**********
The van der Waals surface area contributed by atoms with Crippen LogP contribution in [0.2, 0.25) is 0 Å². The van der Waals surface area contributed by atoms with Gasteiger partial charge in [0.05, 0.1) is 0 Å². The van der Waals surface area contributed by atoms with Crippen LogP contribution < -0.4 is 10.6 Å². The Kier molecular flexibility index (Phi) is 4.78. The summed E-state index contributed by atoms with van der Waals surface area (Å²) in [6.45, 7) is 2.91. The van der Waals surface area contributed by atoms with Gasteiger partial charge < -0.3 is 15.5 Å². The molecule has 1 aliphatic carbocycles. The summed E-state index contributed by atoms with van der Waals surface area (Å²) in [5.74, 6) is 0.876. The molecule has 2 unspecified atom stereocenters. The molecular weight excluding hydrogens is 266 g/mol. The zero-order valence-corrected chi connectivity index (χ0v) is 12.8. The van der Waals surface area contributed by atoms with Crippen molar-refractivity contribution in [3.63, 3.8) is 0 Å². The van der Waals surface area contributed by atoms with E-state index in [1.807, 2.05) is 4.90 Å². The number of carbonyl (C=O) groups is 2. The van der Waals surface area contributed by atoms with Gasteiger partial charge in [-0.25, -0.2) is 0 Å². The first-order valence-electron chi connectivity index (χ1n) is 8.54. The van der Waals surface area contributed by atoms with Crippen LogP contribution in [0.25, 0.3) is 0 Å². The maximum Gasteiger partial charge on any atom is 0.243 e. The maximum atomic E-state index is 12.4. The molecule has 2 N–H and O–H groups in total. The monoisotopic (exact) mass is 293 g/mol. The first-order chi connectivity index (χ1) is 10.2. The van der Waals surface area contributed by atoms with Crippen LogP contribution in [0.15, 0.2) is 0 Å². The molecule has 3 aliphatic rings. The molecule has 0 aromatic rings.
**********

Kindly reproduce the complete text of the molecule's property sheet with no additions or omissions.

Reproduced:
The van der Waals surface area contributed by atoms with Crippen LogP contribution in [0.2, 0.25) is 0 Å². The van der Waals surface area contributed by atoms with Gasteiger partial charge in [0.05, 0.1) is 0 Å². The van der Waals surface area contributed by atoms with Crippen LogP contribution < -0.4 is 10.6 Å². The Kier molecular flexibility index (Phi) is 4.78. The summed E-state index contributed by atoms with van der Waals surface area (Å²) in [6.45, 7) is 2.91. The van der Waals surface area contributed by atoms with Gasteiger partial charge < -0.3 is 15.5 Å². The molecule has 1 aliphatic carbocycles. The summed E-state index contributed by atoms with van der Waals surface area (Å²) in [5.74, 6) is 0.876. The molecule has 2 unspecified atom stereocenters. The molecular weight excluding hydrogens is 266 g/mol. The zero-order valence-corrected chi connectivity index (χ0v) is 12.8. The van der Waals surface area contributed by atoms with Crippen molar-refractivity contribution in [3.63, 3.8) is 0 Å². The van der Waals surface area contributed by atoms with E-state index in [1.807, 2.05) is 4.90 Å². The number of carbonyl (C=O) groups is 2. The van der Waals surface area contributed by atoms with Gasteiger partial charge in [-0.25, -0.2) is 0 Å². The first-order valence-electron chi connectivity index (χ1n) is 8.54. The van der Waals surface area contributed by atoms with Crippen LogP contribution in [0.25, 0.3) is 0 Å². The maximum Gasteiger partial charge on any atom is 0.243 e. The maximum atomic E-state index is 12.4. The molecule has 2 N–H and O–H groups in total. The monoisotopic (exact) mass is 293 g/mol. The first-order chi connectivity index (χ1) is 10.2. The van der Waals surface area contributed by atoms with Crippen LogP contribution in [0.15, 0.2) is 0 Å². The molecule has 3 aliphatic rings. The molecule has 0 aromatic rings.